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Wellness in the Workplace

man in mask checking in to work COVID Pandemic

By Gigi Steel

As many of us are finally back at work, it’s important to remember to take care of ourselves just as much in the office as we did while we were working from home. There are many ways to stay healthy.

Hand-washing always was and always will be the most important factor in the prevention of disease. It’s important to wash hands as soon as you get home, before eating, and after using the restroom. While hand-sanitizer can help, it doesn’t replace the effectiveness of a good hand-washing.

Sanitizing wipes are great for getting rid of germs on surfaces. Take a swipe at your phone, desktop, pens, keyboard, and all surfaces where germs can live and grow.

This habit will not only remove most of the germy-bugs, it will keep the dust bunnies from accumulating and may help with allergies. It’s best not to use anyone’s phone except your own, but if you must, try to wipe it off before placing it on your face.

When we were in high school, the lunch bell rang and we were excited to take a break and go outside for a few minutes. Find your inner 15-year-old and follow that example. A little exercise and sunshine during the middle of the day can refresh your spirit and motivate you for the rest of the afternoon.

For lunch, choose foods that won’t weigh you down or make you sleepy. A salad with a healthy protein source, or a sandwich with fresh vegetables will keep you satisfied and give you the sustenance you need for the afternoon.

Remember to drink plenty of water throughout the day. Our bodies need water to function properly. While it’s easy to get caught up in a project and forget to drink, it’s important to stay hydrated for mental clarity and to avoid feeling sluggish.

Drinking water will also encourage you to get up from your desk frequently—if only to walk to the restroom.

Speaking of getting up, do you know that sitting for extended hours at a time is considered to be as unhealthy as smoking and obesity? Sitting at a desk all day can leave you feeling exhausted. By the time you get home, you may feel so lethargic, the only thing you want to do is to plop down in front of the television.

As many jobs require sitting, it’s important to find ways to work around this dilemma. You might adopt the habit of standing up whenever you talk on the phone, or setting a timer as a reminder to get up to walk around the office or block every hour.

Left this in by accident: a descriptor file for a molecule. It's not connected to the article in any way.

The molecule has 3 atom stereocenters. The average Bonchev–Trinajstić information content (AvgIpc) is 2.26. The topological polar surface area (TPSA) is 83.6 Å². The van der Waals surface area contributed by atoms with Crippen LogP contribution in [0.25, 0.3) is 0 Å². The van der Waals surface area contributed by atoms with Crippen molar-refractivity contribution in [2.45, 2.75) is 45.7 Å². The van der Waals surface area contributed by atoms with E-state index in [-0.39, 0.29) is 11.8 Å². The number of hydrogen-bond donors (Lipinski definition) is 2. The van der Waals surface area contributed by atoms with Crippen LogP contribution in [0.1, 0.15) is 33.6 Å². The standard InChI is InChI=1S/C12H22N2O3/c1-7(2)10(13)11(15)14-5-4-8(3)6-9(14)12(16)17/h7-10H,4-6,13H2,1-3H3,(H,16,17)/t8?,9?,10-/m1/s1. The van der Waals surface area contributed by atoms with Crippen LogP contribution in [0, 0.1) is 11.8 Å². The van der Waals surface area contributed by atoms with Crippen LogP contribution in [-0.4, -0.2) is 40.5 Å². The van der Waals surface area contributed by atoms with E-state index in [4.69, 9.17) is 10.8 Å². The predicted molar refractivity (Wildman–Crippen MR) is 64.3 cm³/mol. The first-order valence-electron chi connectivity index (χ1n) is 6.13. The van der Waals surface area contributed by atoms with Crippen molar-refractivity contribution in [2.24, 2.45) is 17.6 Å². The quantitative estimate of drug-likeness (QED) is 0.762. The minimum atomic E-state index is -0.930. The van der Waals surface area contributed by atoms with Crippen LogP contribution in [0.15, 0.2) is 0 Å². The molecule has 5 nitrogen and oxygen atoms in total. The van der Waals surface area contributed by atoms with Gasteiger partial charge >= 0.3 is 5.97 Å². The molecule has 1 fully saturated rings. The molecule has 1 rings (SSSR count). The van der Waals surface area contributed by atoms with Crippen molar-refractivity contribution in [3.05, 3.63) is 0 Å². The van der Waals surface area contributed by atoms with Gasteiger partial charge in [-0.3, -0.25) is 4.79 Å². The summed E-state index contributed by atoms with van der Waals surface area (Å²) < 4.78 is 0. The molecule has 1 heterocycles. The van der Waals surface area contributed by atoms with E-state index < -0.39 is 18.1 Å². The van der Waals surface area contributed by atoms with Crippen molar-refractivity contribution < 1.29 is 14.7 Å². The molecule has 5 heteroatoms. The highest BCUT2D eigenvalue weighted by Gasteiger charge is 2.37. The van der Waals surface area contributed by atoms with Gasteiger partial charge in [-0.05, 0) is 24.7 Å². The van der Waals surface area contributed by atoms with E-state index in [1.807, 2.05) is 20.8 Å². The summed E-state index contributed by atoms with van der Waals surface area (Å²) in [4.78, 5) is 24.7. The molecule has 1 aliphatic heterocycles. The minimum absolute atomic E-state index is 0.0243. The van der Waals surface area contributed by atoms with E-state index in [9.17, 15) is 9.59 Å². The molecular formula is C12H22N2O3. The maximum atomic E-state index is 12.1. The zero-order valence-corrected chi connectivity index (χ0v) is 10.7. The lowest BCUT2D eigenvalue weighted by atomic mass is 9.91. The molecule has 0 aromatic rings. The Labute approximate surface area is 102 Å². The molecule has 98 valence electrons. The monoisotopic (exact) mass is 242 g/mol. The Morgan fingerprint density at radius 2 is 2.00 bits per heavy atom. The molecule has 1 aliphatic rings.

A standing desk or an exercise ball used as a chair may be a solution for you. Technology can also help. Apps on your smart watch or phone can remind you to go for a walk, help to count your steps, and send congratulation messages to you when you meet your goals.

A 15 or 20-minute walk around the block can help alleviate stress and provide a new outlook for the rest of the day. Movement is important for weight loss, increased energy, and mental well-being.

You’ll find that by staying active during the day, you’ll have more energy during the after-work hours. Movement during the day also encourages more restful sleep at night.

Eye strain can cause headaches and make it difficult to concentrate and focus. Our eyes need a break from the computer screen every 20 minutes. This is easily accomplished by shifting your eyes from the computer screen to an outdoor window or the other side of the room.

Blinking can help by giving our eyes a refreshing break. Rolling our eyes while they are closed will help to exercise and lubricate them.

When the clock chimes in at 5:00PM, but you are working toward a deadline, it can be easy to ignore the hour. However, this is not always the smartest decision. It’s important for our mental and physical health to leave work behind and take care of our personal lives.

When we make a conscious decision to get exercise, eat a balanced diet, drink plenty of water, have good hygiene, and give ourselves a mental break, we are intentionally giving ourselves a healthy option for life.

The benefits of a healthful workplace outweigh any perceived negativity. Business owners and managers find that when employees are fit as a fiddle and happy as a clam, fewer days are missed and productivity goes up.


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